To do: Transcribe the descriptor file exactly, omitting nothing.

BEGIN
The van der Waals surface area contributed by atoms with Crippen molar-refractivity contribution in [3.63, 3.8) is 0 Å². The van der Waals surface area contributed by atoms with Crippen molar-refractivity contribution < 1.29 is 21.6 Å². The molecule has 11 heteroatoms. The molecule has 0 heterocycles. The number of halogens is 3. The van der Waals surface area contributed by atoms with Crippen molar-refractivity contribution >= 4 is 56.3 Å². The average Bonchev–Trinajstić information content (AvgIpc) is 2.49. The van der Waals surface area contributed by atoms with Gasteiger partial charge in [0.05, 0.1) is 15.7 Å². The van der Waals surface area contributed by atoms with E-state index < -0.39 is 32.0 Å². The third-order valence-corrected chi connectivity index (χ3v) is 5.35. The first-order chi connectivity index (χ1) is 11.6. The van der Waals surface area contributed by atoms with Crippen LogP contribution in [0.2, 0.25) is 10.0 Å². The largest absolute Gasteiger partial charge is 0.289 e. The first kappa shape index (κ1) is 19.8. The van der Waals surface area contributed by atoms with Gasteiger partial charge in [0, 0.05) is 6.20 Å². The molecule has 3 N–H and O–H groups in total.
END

The van der Waals surface area contributed by atoms with Crippen molar-refractivity contribution in [3.63, 3.8) is 0 Å². The van der Waals surface area contributed by atoms with Crippen molar-refractivity contribution < 1.29 is 21.6 Å². The molecule has 11 heteroatoms. The molecule has 0 heterocycles. The number of halogens is 3. The van der Waals surface area contributed by atoms with Crippen molar-refractivity contribution >= 4 is 56.3 Å². The average Bonchev–Trinajstić information content (AvgIpc) is 2.49. The van der Waals surface area contributed by atoms with Gasteiger partial charge in [0.05, 0.1) is 15.7 Å². The van der Waals surface area contributed by atoms with E-state index < -0.39 is 32.0 Å². The third-order valence-corrected chi connectivity index (χ3v) is 5.35. The first-order chi connectivity index (χ1) is 11.6. The van der Waals surface area contributed by atoms with Crippen LogP contribution in [0.2, 0.25) is 10.0 Å². The largest absolute Gasteiger partial charge is 0.289 e. The first kappa shape index (κ1) is 19.8. The van der Waals surface area contributed by atoms with Gasteiger partial charge in [0, 0.05) is 6.20 Å². The molecule has 3 N–H and O–H groups in total.